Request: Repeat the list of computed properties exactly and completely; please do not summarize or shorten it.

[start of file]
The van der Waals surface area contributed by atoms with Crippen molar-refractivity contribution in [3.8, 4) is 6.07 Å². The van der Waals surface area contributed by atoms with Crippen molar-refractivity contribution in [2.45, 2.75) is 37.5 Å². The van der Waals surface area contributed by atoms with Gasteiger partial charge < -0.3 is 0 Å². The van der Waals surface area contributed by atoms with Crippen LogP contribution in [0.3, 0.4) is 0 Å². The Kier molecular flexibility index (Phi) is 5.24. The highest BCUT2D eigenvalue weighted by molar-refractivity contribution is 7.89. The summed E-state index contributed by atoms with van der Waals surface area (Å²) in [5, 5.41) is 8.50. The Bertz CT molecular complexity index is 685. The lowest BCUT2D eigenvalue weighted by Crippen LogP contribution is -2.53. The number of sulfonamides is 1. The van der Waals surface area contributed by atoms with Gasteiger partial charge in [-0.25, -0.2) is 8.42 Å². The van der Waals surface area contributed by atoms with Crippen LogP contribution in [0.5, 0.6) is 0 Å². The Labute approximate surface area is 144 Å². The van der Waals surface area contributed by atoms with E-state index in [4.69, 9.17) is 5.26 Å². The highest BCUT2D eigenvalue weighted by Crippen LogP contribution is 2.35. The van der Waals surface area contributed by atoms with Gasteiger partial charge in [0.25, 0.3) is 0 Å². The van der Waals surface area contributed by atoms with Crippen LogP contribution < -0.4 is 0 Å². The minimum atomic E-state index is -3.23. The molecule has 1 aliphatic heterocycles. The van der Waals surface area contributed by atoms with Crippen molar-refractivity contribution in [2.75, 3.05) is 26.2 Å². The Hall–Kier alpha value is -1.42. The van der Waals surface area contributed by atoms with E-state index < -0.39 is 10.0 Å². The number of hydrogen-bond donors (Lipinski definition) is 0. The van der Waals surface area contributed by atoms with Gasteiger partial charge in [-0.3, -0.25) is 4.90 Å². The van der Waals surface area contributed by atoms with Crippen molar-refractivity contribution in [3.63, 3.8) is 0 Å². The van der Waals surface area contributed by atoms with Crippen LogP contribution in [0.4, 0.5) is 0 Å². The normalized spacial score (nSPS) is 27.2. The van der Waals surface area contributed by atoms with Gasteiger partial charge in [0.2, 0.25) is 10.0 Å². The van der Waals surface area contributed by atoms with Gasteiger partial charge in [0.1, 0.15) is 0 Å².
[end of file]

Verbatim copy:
The van der Waals surface area contributed by atoms with Crippen molar-refractivity contribution in [3.8, 4) is 6.07 Å². The van der Waals surface area contributed by atoms with Crippen molar-refractivity contribution in [2.45, 2.75) is 37.5 Å². The van der Waals surface area contributed by atoms with Gasteiger partial charge < -0.3 is 0 Å². The van der Waals surface area contributed by atoms with Crippen LogP contribution in [0.3, 0.4) is 0 Å². The Kier molecular flexibility index (Phi) is 5.24. The highest BCUT2D eigenvalue weighted by molar-refractivity contribution is 7.89. The summed E-state index contributed by atoms with van der Waals surface area (Å²) in [5, 5.41) is 8.50. The Bertz CT molecular complexity index is 685. The lowest BCUT2D eigenvalue weighted by Crippen LogP contribution is -2.53. The number of sulfonamides is 1. The van der Waals surface area contributed by atoms with Gasteiger partial charge in [-0.25, -0.2) is 8.42 Å². The van der Waals surface area contributed by atoms with Crippen LogP contribution in [0.5, 0.6) is 0 Å². The Labute approximate surface area is 144 Å². The van der Waals surface area contributed by atoms with E-state index in [4.69, 9.17) is 5.26 Å². The highest BCUT2D eigenvalue weighted by Crippen LogP contribution is 2.35. The van der Waals surface area contributed by atoms with Gasteiger partial charge in [0.25, 0.3) is 0 Å². The van der Waals surface area contributed by atoms with Crippen LogP contribution < -0.4 is 0 Å². The minimum atomic E-state index is -3.23. The molecule has 1 aliphatic heterocycles. The van der Waals surface area contributed by atoms with Crippen molar-refractivity contribution in [2.75, 3.05) is 26.2 Å². The Hall–Kier alpha value is -1.42. The van der Waals surface area contributed by atoms with E-state index < -0.39 is 10.0 Å². The number of hydrogen-bond donors (Lipinski definition) is 0. The van der Waals surface area contributed by atoms with Gasteiger partial charge in [-0.3, -0.25) is 4.90 Å². The van der Waals surface area contributed by atoms with Crippen molar-refractivity contribution in [3.63, 3.8) is 0 Å². The van der Waals surface area contributed by atoms with Crippen LogP contribution in [0.4, 0.5) is 0 Å². The normalized spacial score (nSPS) is 27.2. The van der Waals surface area contributed by atoms with Gasteiger partial charge in [0.2, 0.25) is 10.0 Å². The van der Waals surface area contributed by atoms with Gasteiger partial charge in [0.1, 0.15) is 0 Å².